Under Georgia law, a defendant may not be convicted solely upon the uncorroborated testimony of an accomplice, OCGA § 24-4-8, and this Court has held that the requirement for such independent corroboration is applicable to juvenile proceedings. In the Interest of J.H.M., 202 Ga.App. 79, 80, 413 S.E.2d 515 (1991). Where the participation of the accused in the crime is at issue, the corroborating evidence must independently and directly connect the accused to the crime:
There must be independent corroborating evidence which connects the accused to the crime, and such independent corroborating evidence must do more than merely cast on the defendant a grave suspicion of guilt. Although slight evidence identifying the accused as a participant in the crime is all that is needed to corroborate an accomplice's testimony, that evidence must independently and directly connect the accused with the crime itself or lead to the inference that the accused is guilty.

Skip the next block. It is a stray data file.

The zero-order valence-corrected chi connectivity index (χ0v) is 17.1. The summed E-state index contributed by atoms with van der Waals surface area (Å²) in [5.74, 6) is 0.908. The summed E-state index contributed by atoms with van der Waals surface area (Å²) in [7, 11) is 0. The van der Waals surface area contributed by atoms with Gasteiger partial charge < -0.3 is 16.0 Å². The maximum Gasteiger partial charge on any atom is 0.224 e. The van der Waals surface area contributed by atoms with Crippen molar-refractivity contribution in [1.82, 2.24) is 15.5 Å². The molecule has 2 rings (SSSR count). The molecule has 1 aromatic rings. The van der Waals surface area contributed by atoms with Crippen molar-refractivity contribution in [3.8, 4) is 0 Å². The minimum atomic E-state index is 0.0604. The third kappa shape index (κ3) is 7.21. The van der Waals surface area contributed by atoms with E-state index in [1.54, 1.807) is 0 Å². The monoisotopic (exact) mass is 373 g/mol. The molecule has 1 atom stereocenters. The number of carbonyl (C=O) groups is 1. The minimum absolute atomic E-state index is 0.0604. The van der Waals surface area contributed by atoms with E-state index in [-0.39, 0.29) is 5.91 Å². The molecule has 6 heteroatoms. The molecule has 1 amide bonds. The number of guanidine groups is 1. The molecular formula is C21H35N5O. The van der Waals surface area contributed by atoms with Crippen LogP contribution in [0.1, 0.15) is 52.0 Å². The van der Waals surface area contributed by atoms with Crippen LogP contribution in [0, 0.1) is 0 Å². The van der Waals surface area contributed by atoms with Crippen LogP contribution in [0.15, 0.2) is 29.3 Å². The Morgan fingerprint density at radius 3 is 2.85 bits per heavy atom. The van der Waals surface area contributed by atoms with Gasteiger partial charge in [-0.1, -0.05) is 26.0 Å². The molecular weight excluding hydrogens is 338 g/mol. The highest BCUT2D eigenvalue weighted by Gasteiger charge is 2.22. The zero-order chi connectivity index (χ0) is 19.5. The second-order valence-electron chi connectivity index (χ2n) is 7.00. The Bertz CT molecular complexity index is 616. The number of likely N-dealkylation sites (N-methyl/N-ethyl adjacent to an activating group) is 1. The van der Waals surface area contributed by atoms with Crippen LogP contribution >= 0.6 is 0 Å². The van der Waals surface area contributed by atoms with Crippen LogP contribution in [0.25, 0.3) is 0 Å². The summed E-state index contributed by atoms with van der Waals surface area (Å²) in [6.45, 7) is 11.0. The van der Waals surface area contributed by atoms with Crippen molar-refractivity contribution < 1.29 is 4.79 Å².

(Citations and punctuation omitted; emphasis in original.) In the Interest of P.A.W., 224 Ga.App. 329, 330(1), 480 S.E.2d 347 (1997).
Here, the only evidence proffered as corroboration was the fact that Moore had, at some unspecified time in the past, reported misbehavior on the part of M.B. and C.B. at school. The trial judge relied upon this evidence, along with the fact that neither M.B., C.B., or D.B. told Moore at the time of the crime that T.C. had committed it.